Dungeon History is our column that looks back at outdated or removed group content. The reason why we can contribute a full series to that topic is pretty obvious: Unfortunately the game features a lot of it. The main culprit is the Elemental Evil update and its level cap raise. The devs decided to completely take away all level 60 content and reintroduce some of it as level 70. From the original set of eleven tier 1 and tier 2 dungeons only few have seen reworks so far though. The rest is either removed or plays an insignificant role as leveling dungeon.
We’ve already dedicated a full article on the original Castle Never design, but obviously it can’t be left out in a series that talks about dungeon history. In this piece I don’t want to talk about the dungeon itself as much, but about what type of game it stood for. First of all you have to realize that today’s Castle Never has little to do with its original design. It got majorly streamlined and adapted to the Underdark storyline. In its vanilla version the dungeon featured four bosses and was at least twice as long. I’ve attached a video below that shows you a run from the 60s era.
“Bring Back the Old Dungeons”
A lot of new players are probably confused why there’s so much fuss about “bringing the old dungeons back”. It’s a claim you frequently hear from players that’s been here since the start in 2013. Today’s dungeon landscape largely aims at a super casual audience that no longer fits the oldschool guys. We signed up for a different game back then, a game that no longer exists.
Castle Never was representing that era, that game, better than any other dungeon. It had a supreme difficulty, much harder than today’s Tomb of the Nine Gods. It was longer, much longer than today’s content. And it dropped guaranteed unbound best-in-slot loot every time. It was the complete opposite of how dungeons are set up right now. Even the hardest content is repetitive, a hit or miss in terms of loot, and has to be run a gazillion times to progress. Castle Never was guaranteed AD, in case you could beat it. The content was gated by challenge and skill, not RNG and tokens.
Draco Required 100% Awareness All the Time
The end boss, the Dracolich, required awareness of what was going at any time. You had to keep track of different adds and dodge attacks, most of them were lethal. It took you approximately a dozen runs to know what was going on and not overreact to random stuff that was happening. The closest experience to that was Svardborg, but that Trial got overpowered by teams so fast that it hardly mattered. I still giggle if teams fail today because they expect the usual button mashing burn fest and don’t care to follow the simplest patterns. But heck, the playerbase has long forgotten what decent boss mechanics look like. So them being all confused comes to no surprise.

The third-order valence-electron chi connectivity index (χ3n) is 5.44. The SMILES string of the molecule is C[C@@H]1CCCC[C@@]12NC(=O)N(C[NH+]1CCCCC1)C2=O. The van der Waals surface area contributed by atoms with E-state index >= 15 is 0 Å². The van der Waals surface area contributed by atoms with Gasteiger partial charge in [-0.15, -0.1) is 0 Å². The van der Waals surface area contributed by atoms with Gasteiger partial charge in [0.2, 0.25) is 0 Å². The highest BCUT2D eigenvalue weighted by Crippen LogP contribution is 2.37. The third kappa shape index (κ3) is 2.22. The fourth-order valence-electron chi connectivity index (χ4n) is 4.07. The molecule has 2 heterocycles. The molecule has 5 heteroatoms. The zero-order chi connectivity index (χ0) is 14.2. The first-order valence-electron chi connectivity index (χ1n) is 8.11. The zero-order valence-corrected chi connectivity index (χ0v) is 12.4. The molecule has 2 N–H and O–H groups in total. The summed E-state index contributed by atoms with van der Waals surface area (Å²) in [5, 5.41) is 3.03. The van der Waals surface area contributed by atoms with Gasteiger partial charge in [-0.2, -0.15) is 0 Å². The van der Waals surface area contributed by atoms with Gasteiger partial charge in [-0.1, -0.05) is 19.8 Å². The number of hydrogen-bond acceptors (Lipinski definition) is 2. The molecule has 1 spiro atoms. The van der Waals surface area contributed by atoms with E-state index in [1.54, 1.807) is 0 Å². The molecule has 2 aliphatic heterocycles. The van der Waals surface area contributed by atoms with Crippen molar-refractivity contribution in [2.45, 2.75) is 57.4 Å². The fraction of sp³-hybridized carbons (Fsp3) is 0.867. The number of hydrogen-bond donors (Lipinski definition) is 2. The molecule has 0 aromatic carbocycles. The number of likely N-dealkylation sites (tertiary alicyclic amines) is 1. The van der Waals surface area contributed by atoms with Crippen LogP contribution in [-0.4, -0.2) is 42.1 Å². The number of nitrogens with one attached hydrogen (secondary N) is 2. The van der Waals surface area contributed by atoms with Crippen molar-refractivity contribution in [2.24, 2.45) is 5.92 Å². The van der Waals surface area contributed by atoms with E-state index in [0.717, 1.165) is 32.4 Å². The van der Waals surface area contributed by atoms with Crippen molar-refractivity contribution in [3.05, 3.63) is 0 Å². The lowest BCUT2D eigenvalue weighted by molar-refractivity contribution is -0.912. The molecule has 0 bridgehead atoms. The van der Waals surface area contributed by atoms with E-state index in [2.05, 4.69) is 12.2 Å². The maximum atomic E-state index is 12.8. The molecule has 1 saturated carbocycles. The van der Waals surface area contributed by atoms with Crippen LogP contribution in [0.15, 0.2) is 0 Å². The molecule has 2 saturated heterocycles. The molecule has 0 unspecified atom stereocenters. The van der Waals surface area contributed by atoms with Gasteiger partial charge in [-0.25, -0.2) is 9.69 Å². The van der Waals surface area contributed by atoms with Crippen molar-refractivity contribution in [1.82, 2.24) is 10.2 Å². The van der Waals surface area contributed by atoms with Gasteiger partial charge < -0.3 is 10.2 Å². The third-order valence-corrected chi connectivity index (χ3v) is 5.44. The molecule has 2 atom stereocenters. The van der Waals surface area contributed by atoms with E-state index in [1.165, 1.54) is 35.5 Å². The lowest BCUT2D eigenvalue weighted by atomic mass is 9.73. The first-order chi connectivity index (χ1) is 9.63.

And while talking about bosses, the other three in Castle Never were no walkover either. I remember wiping at the second one rather frequently because the adds were a pain. Plus those also dropped best-in-slot equipment. Players that couldn’t yet beat Draco went for partial runs. That’s how great the rewards were. We made millions splitting the AD of the drops, up to 150k per run. Ten per day, good times. I can’t get myself running ten Tombs per day, but never lacked motivation to run CN.
Plagued by Exploits
Of course the fondest memories form CN are from the early days. With increasing item levels the dungeon got a lot easier and beating it much less of an achievement. But it remained viable to run until the Artifact Weapons in Module 4 replaced its loot.
Additionally Castle Never was not only haunted by the Undead, but also exploits. Bypassing and bugging bosses, using major shortcuts, you name it. But that was also why it always stayed a hardcore experience for the hardcore gamer. Either you knew the tricks, or you didn’t. In or out, make tons of AD or not. Castle Never was the capstone content of a different era, a different game.
What are your memories of old Castle Never? Did you enjoy it or are a fan of its rework? Share your thoughts in the comments below or visit the corresponding thread on our message board!
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